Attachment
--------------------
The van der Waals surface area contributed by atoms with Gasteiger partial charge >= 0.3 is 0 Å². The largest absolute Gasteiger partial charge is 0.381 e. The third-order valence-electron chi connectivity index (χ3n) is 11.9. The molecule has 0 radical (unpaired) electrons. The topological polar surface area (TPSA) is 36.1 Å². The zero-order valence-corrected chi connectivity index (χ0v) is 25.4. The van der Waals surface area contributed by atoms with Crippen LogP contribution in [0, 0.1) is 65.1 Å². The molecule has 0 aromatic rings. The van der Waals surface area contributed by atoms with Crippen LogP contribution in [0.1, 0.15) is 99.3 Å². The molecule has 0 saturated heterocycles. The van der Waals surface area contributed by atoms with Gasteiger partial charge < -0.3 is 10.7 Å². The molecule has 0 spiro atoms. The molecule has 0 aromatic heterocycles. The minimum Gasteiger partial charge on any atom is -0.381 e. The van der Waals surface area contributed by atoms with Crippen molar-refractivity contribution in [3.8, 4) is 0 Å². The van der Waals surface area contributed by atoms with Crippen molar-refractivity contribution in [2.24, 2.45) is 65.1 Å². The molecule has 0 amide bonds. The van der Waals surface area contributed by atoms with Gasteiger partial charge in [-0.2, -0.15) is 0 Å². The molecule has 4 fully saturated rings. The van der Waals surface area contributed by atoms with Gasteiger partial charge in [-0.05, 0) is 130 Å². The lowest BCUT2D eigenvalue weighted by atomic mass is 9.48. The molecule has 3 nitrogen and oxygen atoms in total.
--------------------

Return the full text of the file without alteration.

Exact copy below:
The van der Waals surface area contributed by atoms with Gasteiger partial charge >= 0.3 is 0 Å². The largest absolute Gasteiger partial charge is 0.381 e. The third-order valence-electron chi connectivity index (χ3n) is 11.9. The molecule has 0 radical (unpaired) electrons. The topological polar surface area (TPSA) is 36.1 Å². The zero-order valence-corrected chi connectivity index (χ0v) is 25.4. The van der Waals surface area contributed by atoms with Crippen LogP contribution in [0, 0.1) is 65.1 Å². The molecule has 0 aromatic rings. The van der Waals surface area contributed by atoms with Crippen LogP contribution in [0.1, 0.15) is 99.3 Å². The molecule has 0 saturated heterocycles. The van der Waals surface area contributed by atoms with Gasteiger partial charge < -0.3 is 10.7 Å². The molecule has 0 spiro atoms. The molecule has 0 aromatic heterocycles. The minimum Gasteiger partial charge on any atom is -0.381 e. The van der Waals surface area contributed by atoms with Crippen molar-refractivity contribution in [3.8, 4) is 0 Å². The van der Waals surface area contributed by atoms with Crippen molar-refractivity contribution in [2.24, 2.45) is 65.1 Å². The molecule has 0 amide bonds. The van der Waals surface area contributed by atoms with Gasteiger partial charge in [-0.2, -0.15) is 0 Å². The molecule has 4 fully saturated rings. The van der Waals surface area contributed by atoms with Gasteiger partial charge in [-0.05, 0) is 130 Å². The lowest BCUT2D eigenvalue weighted by atomic mass is 9.48. The molecule has 3 nitrogen and oxygen atoms in total.